Women in science, innovate in science

To celebrate International Day of Women and Girls in Science on 11 February 2021, young researchers at Warwick, including PhD student Rosanne Maguire, were asked about their hopes for their research and the importance of equality in their chosen field.

Article (11 February 2021)

Thu 11 Feb 2021, 11:15 | Tags: Plant and Crop Science Interview Faculty of Science

University of Warwick signs agreement with agronomy specialist to bring UK beans to market

Prof Holub in a field holding navy beansThe University of Warwick’s research commercialisation wing, Warwick Innovations, has signed a contract with agronomy specialist Agrii to promote the commercial production of UK haricot beans developed by Professor Eric Holub from Warwick’s Crop Centre, part of the School of Life Sciences. Professor Holub has bred three haricot bean varieties which are adapted for growing in the UK climate and are more suited to standard farm machinery.

“Self-sufficiency in food production is important for reducing human impact on global climate. British-grown beans can help us shift our diets to a healthier future, adding to other UK ingredients to supply the growing trend of flexitarian diets with new markets like Brit-Mediterranean and Brex-Mexican style food.” Professor Holub.

Press Release (9 February 2021)


Warwick named as one of the world's Most International universities

The University of Warwick has been named as one of the world’s top 20 Most International universities by the Times Higher Education (THE) – ranked 20th overall and 10th in the UK.
Press Release (2 Feb 2021)


How do plants from the past protect plants of the future?

The UK Vegetable Gene Bank, on our Wellesbourne campus, is celebrating 40 years of vital work, making sure the plants we all rely on for a healthy diet have a future.

Watch a recent short BBC video on the Gene Bank.

Mon 14 Dec 2020, 10:00 | Tags: Plant and Crop Science Video Faculty of Science

New centre puts farmer priorities at heart of innovation research

Warwick has joined forces with the University of Reading, Royal Agricultural University, Harper Adams University and Newcastle University to focus agricultural research where it can make most difference on the ground. The new Centre for Effective Innovation in Agriculture (CEIA) will see the universities work together to address the gap between scientific research on innovation and real-life farming experience. The centre will focus on how research and development investment can best support innovation to be adopted by farmers.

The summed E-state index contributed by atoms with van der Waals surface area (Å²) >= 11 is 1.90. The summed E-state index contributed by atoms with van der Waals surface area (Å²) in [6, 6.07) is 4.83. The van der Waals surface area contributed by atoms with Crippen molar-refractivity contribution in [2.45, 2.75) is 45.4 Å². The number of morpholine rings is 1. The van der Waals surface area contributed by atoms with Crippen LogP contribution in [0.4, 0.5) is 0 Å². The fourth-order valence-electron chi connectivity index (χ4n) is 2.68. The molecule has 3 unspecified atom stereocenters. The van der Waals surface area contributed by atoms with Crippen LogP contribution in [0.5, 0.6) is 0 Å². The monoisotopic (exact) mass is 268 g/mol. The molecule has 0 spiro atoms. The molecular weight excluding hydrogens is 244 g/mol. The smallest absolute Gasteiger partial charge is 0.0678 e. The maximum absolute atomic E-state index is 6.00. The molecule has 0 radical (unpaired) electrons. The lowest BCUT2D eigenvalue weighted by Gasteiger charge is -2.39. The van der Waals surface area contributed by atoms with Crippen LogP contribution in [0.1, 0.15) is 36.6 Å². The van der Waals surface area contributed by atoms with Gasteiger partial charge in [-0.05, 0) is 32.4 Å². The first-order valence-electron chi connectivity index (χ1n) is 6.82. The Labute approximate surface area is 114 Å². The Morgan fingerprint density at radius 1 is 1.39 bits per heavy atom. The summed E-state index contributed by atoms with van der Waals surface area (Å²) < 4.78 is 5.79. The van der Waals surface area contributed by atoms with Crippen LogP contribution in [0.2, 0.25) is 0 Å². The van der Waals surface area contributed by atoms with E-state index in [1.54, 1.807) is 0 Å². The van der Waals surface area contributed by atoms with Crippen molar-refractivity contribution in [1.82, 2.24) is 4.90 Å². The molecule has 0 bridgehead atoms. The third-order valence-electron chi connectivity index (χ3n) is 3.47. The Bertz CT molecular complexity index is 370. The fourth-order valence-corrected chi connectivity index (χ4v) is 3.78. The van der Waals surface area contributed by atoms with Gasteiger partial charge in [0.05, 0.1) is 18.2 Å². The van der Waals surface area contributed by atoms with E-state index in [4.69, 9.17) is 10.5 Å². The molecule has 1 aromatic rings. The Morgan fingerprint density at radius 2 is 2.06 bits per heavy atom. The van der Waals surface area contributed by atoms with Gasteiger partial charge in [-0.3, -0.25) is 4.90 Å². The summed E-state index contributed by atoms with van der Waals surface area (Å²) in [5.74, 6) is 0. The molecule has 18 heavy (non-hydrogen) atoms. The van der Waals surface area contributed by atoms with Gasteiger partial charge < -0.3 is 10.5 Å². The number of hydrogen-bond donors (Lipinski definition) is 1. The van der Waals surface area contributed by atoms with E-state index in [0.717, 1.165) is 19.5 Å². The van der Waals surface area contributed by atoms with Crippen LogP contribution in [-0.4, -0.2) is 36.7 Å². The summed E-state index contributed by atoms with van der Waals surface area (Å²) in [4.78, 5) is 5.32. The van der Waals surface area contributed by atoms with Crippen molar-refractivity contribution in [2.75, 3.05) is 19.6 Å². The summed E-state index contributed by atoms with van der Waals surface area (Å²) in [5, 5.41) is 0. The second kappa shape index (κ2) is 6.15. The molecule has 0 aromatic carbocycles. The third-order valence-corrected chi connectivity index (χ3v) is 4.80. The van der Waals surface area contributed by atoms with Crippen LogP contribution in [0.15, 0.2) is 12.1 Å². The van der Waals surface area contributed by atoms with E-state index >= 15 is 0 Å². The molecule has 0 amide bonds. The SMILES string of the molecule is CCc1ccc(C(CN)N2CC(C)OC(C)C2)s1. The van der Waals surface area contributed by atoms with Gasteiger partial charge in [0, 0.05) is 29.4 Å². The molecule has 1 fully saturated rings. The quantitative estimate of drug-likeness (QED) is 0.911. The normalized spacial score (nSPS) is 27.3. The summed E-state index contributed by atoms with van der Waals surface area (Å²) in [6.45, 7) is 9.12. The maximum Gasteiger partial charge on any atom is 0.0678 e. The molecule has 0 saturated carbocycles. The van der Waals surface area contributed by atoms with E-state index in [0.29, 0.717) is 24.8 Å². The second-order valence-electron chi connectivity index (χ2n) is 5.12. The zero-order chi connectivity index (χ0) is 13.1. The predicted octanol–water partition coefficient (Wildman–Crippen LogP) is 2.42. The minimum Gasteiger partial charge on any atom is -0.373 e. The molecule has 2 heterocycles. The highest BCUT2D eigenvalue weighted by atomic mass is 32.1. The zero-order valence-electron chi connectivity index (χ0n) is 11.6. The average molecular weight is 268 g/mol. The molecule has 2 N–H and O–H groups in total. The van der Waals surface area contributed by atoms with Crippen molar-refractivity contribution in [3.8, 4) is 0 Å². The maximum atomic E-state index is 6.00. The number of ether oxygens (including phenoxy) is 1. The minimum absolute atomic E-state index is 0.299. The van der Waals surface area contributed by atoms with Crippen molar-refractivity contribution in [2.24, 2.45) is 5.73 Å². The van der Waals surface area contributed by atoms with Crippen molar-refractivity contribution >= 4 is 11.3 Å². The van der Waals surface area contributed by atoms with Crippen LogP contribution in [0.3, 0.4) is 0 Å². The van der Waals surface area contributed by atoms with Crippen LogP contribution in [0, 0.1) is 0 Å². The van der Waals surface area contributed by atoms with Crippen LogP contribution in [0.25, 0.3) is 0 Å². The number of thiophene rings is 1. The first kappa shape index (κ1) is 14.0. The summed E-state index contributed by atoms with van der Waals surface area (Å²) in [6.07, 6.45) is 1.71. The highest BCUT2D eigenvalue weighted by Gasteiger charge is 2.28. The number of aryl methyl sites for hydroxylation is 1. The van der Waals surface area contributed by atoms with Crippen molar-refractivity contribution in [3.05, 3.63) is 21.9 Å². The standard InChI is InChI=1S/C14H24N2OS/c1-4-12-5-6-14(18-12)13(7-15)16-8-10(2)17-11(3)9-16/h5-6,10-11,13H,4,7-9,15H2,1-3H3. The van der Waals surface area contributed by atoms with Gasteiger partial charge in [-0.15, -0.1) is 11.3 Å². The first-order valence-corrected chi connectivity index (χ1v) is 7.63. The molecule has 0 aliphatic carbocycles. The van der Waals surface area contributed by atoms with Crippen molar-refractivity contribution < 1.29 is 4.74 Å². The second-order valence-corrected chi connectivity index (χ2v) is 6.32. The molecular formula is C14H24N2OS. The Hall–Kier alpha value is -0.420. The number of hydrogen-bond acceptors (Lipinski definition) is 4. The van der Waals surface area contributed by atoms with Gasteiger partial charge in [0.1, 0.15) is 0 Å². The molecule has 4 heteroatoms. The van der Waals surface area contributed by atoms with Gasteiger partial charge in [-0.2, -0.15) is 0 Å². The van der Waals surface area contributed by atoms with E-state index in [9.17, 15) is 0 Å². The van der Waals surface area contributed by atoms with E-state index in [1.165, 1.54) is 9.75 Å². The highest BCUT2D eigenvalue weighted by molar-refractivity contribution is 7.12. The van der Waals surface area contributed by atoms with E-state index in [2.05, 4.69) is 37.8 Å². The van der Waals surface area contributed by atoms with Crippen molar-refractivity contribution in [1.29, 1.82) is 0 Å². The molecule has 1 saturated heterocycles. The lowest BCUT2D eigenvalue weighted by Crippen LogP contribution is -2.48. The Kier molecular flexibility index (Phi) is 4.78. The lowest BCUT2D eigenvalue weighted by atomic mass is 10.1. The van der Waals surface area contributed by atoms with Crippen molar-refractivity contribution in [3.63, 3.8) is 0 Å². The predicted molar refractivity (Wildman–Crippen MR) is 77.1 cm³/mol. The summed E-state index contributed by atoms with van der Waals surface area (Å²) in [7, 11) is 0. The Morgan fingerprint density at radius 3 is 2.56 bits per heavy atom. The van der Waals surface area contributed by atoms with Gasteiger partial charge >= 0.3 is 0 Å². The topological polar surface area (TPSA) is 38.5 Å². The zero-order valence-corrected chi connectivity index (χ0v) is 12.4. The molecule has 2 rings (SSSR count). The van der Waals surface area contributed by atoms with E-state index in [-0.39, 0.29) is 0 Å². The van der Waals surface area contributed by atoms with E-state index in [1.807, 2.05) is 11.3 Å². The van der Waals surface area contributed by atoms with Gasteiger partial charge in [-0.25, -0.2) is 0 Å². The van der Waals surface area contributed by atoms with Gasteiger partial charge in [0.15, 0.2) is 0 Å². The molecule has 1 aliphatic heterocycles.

Press Release (5 December 2020)


Chemical memory in plants affects chances of offspring survival

Professor Jose Gutierrez-Marcos and an international team of researchers have uncovered the mechanism that allows plants to pass on their ‘memories’ to offspring, which results in growth and developmental defects.

Press Release (1 December 2020)


Chemical clues in leaves can reveal ash tree resistance to deadly disease

Dr John Sidda, Professor Murray Grant and colleagues, have identified a group of chemicals present in ash leaves which could be used as biomarkers to look for susceptibility or resistance to ADB.

Press Release (11 November 2020)


Could insect manure help grow crops? Warwick and Durham researchers to investigate

The waste from larvae production could be used as a crop fertiliser should commercial insect farms get off the ground in the UK. This is the concept that Rob Lillywhite and researchers at Durham University are investigating as part of a major government-funded project to look at the viability of rearing insects for animal feed in the UK.

Press Release (26 October 2020)


SLS student is BBC Gardeners World Magazine Gardens of the Year finalist